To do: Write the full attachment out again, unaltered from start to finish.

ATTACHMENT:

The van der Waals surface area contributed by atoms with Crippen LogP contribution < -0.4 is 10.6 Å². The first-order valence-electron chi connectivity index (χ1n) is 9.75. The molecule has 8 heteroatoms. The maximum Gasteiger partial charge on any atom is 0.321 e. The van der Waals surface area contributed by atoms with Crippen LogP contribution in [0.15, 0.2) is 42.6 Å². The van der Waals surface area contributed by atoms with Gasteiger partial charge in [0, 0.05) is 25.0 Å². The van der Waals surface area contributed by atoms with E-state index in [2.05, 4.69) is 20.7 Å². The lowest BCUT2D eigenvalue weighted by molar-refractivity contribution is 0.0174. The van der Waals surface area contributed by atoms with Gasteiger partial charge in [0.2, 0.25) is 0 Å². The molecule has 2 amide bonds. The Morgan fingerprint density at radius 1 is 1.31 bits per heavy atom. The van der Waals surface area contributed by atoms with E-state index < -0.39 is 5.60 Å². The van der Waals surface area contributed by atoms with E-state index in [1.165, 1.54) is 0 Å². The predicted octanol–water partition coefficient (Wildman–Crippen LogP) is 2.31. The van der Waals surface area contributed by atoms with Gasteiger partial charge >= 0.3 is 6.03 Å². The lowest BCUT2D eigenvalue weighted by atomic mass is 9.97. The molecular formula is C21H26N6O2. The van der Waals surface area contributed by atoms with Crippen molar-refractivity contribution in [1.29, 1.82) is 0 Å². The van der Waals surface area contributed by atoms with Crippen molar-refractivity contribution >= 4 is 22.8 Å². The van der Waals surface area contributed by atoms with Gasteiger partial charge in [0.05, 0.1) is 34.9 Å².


The van der Waals surface area contributed by atoms with Crippen LogP contribution < -0.4 is 10.6 Å². The first-order valence-electron chi connectivity index (χ1n) is 9.75. The molecule has 8 heteroatoms. The maximum Gasteiger partial charge on any atom is 0.321 e. The van der Waals surface area contributed by atoms with Crippen LogP contribution in [0.15, 0.2) is 42.6 Å². The van der Waals surface area contributed by atoms with Gasteiger partial charge in [0, 0.05) is 25.0 Å². The van der Waals surface area contributed by atoms with E-state index in [2.05, 4.69) is 20.7 Å². The lowest BCUT2D eigenvalue weighted by molar-refractivity contribution is 0.0174. The van der Waals surface area contributed by atoms with Gasteiger partial charge in [0.2, 0.25) is 0 Å². The molecule has 2 amide bonds. The Morgan fingerprint density at radius 1 is 1.31 bits per heavy atom. The van der Waals surface area contributed by atoms with E-state index < -0.39 is 5.60 Å². The van der Waals surface area contributed by atoms with E-state index in [1.165, 1.54) is 0 Å². The predicted octanol–water partition coefficient (Wildman–Crippen LogP) is 2.31. The van der Waals surface area contributed by atoms with Gasteiger partial charge >= 0.3 is 6.03 Å². The lowest BCUT2D eigenvalue weighted by atomic mass is 9.97. The molecular formula is C21H26N6O2. The van der Waals surface area contributed by atoms with Crippen molar-refractivity contribution in [1.29, 1.82) is 0 Å². The van der Waals surface area contributed by atoms with Crippen molar-refractivity contribution >= 4 is 22.8 Å². The van der Waals surface area contributed by atoms with Gasteiger partial charge in [0.05, 0.1) is 34.9 Å².